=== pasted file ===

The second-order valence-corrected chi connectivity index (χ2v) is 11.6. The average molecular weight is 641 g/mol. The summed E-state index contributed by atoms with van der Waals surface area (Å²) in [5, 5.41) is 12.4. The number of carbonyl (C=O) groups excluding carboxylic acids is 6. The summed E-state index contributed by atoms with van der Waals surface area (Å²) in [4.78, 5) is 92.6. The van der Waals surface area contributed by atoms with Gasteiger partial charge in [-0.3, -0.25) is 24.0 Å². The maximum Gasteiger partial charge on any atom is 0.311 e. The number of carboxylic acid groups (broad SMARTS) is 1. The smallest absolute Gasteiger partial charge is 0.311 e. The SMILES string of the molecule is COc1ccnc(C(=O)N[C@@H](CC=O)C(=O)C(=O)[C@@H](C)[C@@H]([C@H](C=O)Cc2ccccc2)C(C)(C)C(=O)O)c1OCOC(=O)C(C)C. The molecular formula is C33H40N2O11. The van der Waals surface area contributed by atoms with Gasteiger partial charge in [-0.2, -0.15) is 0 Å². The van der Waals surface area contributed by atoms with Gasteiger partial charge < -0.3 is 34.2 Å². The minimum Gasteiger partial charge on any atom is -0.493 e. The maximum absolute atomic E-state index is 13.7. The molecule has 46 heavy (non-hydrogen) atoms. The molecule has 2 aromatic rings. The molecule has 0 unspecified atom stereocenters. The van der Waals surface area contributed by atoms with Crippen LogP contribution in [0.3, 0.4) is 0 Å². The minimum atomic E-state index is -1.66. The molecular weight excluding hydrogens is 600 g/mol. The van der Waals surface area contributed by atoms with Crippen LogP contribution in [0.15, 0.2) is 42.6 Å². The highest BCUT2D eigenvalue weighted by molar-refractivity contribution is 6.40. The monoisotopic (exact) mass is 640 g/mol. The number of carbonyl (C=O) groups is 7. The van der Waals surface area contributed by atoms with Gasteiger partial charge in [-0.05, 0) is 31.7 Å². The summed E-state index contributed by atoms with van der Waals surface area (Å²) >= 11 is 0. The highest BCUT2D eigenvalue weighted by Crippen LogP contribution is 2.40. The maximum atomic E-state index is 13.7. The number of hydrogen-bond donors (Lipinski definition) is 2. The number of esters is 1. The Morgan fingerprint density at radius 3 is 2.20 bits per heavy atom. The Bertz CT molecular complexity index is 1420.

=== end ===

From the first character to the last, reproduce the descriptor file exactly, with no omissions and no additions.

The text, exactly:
The second-order valence-corrected chi connectivity index (χ2v) is 11.6. The average molecular weight is 641 g/mol. The summed E-state index contributed by atoms with van der Waals surface area (Å²) in [5, 5.41) is 12.4. The number of carbonyl (C=O) groups excluding carboxylic acids is 6. The summed E-state index contributed by atoms with van der Waals surface area (Å²) in [4.78, 5) is 92.6. The van der Waals surface area contributed by atoms with Gasteiger partial charge in [-0.3, -0.25) is 24.0 Å². The maximum Gasteiger partial charge on any atom is 0.311 e. The number of carboxylic acid groups (broad SMARTS) is 1. The smallest absolute Gasteiger partial charge is 0.311 e. The SMILES string of the molecule is COc1ccnc(C(=O)N[C@@H](CC=O)C(=O)C(=O)[C@@H](C)[C@@H]([C@H](C=O)Cc2ccccc2)C(C)(C)C(=O)O)c1OCOC(=O)C(C)C. The molecular formula is C33H40N2O11. The van der Waals surface area contributed by atoms with Gasteiger partial charge in [-0.2, -0.15) is 0 Å². The van der Waals surface area contributed by atoms with Gasteiger partial charge < -0.3 is 34.2 Å². The minimum Gasteiger partial charge on any atom is -0.493 e. The maximum absolute atomic E-state index is 13.7. The molecule has 46 heavy (non-hydrogen) atoms. The molecule has 2 aromatic rings. The molecule has 0 unspecified atom stereocenters. The van der Waals surface area contributed by atoms with Crippen LogP contribution in [0.3, 0.4) is 0 Å². The minimum atomic E-state index is -1.66. The molecular weight excluding hydrogens is 600 g/mol. The van der Waals surface area contributed by atoms with Crippen LogP contribution in [0.15, 0.2) is 42.6 Å². The highest BCUT2D eigenvalue weighted by molar-refractivity contribution is 6.40. The monoisotopic (exact) mass is 640 g/mol. The number of carbonyl (C=O) groups is 7. The van der Waals surface area contributed by atoms with Gasteiger partial charge in [-0.05, 0) is 31.7 Å². The summed E-state index contributed by atoms with van der Waals surface area (Å²) >= 11 is 0. The highest BCUT2D eigenvalue weighted by Crippen LogP contribution is 2.40. The maximum atomic E-state index is 13.7. The number of hydrogen-bond donors (Lipinski definition) is 2. The number of esters is 1. The Morgan fingerprint density at radius 3 is 2.20 bits per heavy atom. The Bertz CT molecular complexity index is 1420.